Currently, Lendy caters to restaurants, barber shops, hair salons, online shop operators, with a planned average loan amount per customer being 1.5 million yen (~$13,000) and up to a maximum of 10 million yen (~$88,000 US).

Also Read:

SFA-polytechnic partnership has implications for female roles in Singapore fintech

Japanese investors back Canadian VC Pangaea Ventures’ $80m fourth fund

Japan: Enechange raises $4.4m from Opt Ventures & IMJ

Singapore Reporter/s

In Singapore, we are looking to double our reporting team by this year-end to comprehensively cover the fast-moving world of funded startups and VC, PE & M&A deals. We want reporters who can tell our readers what is really happening in these sectors and why it matters to markets, companies and consumers. The ability to write precisely and urgently is crucial for these roles. Ideal candidates must have to ability to work in a collaborative, dynamic, and fast-changing environment. We want our new hires to be digitally savvy and ready to experiment with new forms of storytelling. Most importantly, we are looking for hard-hitting reporters who work well in a team. Collaboration and collegiality are a must.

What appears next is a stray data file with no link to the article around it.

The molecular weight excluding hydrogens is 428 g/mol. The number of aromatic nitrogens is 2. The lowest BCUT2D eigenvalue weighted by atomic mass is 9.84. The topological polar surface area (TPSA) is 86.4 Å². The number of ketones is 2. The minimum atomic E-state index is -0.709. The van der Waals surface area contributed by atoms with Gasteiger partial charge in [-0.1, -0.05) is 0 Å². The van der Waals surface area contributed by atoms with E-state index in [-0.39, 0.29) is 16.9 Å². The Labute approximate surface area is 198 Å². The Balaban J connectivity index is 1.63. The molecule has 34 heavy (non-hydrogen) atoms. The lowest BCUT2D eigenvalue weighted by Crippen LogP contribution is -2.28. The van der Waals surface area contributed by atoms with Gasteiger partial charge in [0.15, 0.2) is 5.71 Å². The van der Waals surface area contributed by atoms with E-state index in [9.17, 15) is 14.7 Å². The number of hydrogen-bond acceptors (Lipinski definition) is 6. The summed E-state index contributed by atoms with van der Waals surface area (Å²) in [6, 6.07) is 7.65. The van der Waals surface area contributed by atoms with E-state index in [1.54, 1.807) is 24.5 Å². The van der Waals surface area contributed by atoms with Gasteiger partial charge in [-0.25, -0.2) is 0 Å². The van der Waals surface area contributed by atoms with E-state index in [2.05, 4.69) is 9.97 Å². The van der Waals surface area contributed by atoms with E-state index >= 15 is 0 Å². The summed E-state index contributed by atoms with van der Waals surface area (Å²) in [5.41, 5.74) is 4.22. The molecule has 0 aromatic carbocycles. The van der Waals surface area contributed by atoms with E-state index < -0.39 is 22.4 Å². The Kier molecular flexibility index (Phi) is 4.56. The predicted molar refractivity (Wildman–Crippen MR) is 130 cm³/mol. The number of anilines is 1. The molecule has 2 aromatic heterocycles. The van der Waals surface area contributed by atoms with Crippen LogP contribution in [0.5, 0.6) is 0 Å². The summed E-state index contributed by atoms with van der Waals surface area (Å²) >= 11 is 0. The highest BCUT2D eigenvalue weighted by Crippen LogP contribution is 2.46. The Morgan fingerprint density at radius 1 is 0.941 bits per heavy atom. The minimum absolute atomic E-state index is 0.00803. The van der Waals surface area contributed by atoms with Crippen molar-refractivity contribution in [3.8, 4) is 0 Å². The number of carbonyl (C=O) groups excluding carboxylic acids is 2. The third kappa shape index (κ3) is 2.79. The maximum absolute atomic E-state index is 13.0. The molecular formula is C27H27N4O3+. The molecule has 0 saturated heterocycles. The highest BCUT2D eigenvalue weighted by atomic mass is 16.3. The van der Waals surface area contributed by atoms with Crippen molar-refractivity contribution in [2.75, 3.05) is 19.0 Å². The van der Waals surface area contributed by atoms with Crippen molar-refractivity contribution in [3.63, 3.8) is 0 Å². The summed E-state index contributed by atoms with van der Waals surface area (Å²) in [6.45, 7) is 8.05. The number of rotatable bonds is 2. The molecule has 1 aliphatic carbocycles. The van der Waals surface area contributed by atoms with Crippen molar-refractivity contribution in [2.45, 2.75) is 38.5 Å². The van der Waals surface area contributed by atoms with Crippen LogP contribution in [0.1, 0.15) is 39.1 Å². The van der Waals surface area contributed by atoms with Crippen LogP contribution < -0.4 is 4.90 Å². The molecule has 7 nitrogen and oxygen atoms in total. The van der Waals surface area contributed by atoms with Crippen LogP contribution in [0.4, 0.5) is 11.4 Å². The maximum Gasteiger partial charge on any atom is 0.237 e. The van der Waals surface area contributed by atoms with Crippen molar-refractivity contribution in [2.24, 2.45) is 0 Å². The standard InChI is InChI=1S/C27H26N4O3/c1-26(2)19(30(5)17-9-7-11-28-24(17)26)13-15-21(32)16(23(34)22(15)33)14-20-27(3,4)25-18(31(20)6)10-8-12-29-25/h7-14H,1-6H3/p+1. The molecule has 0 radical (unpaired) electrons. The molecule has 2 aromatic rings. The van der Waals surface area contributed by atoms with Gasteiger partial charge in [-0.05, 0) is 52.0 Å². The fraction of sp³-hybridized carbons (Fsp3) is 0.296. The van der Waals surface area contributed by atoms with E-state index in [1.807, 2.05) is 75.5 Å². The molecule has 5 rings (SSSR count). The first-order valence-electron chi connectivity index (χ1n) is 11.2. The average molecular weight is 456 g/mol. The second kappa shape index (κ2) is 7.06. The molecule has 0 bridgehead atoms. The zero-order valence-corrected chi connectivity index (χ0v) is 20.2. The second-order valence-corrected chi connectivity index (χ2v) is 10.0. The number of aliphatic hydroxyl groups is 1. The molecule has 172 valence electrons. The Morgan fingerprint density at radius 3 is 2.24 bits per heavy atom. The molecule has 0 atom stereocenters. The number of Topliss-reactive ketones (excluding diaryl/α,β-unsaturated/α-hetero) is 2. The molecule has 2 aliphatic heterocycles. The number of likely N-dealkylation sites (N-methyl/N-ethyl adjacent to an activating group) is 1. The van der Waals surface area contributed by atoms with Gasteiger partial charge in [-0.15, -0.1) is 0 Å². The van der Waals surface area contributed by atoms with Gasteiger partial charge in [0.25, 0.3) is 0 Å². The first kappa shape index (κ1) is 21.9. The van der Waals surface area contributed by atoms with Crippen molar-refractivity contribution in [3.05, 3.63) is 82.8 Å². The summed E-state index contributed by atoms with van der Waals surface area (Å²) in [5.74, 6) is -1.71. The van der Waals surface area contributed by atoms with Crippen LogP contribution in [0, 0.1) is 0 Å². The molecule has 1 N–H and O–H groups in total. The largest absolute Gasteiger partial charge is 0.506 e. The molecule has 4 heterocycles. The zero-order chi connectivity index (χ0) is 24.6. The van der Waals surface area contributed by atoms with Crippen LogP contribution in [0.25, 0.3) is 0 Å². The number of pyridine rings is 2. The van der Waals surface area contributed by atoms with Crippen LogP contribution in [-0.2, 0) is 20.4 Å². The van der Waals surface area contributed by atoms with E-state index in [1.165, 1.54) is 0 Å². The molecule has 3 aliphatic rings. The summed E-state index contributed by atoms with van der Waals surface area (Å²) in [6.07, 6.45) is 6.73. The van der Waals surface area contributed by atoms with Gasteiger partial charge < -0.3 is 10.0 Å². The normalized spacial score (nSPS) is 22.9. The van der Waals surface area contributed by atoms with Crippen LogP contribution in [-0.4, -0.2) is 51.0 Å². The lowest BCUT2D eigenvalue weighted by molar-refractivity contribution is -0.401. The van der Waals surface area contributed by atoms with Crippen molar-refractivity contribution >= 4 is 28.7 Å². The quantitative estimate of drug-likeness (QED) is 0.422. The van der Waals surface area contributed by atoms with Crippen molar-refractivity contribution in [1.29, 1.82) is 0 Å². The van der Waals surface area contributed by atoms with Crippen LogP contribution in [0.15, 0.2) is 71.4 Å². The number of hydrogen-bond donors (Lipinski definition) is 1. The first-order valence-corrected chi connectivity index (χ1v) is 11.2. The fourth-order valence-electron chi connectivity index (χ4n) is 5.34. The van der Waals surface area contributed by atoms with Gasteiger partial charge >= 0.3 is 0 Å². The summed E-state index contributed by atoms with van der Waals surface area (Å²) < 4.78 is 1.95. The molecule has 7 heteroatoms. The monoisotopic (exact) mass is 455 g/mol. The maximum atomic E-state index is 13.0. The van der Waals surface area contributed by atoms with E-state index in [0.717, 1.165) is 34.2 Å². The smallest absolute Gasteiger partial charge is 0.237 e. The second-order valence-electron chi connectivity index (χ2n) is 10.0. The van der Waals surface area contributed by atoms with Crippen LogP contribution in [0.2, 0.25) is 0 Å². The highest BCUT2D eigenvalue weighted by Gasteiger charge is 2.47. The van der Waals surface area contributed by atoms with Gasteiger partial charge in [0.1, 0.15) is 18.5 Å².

Following vacancies can be applied for (only in Singapore).

Following vacancies can be applied for (only in Singapore).   

  • A reporter to track companies/startups that have raised private capital, and have the potential to become unicorns. SEA currently has over 40 companies with a valuation of over $100 million and under $1 billion.
  • A reporter who can get behind the scenes and reveal how funding rounds are put together, or why they’ve failed to materialise. She/he in this role will largely focus on long-format stories. 
  • A journalist to track special situations funds, distressed debt and private credit (from the PE angle) across Asia.

Singapore Reporter/s

In Singapore, we are looking to double our reporting team by this year-end to comprehensively cover the fast-moving world of funded startups and VC, PE & M&A deals. We want reporters who can tell our readers what is really happening in these sectors and why it matters to markets, companies and consumers. The ability to write precisely and urgently is crucial for these roles. Ideal candidates must have to ability to work in a collaborative, dynamic, and fast-changing environment. We want our new hires to be digitally savvy and ready to experiment with new forms of storytelling. Most importantly, we are looking for hard-hitting reporters who work well in a team. Collaboration and collegiality are a must.

Following vacancies can be applied for (only in Singapore).

Following vacancies can be applied for (only in Singapore).   

  • A reporter to track companies/startups that have raised private capital, and have the potential to become unicorns. SEA currently has over 40 companies with a valuation of over $100 million and under $1 billion.
  • A reporter who can get behind the scenes and reveal how funding rounds are put together, or why they’ve failed to materialise. She/he in this role will largely focus on long-format stories. 
  • A journalist to track special situations funds, distressed debt and private credit (from the PE angle) across Asia.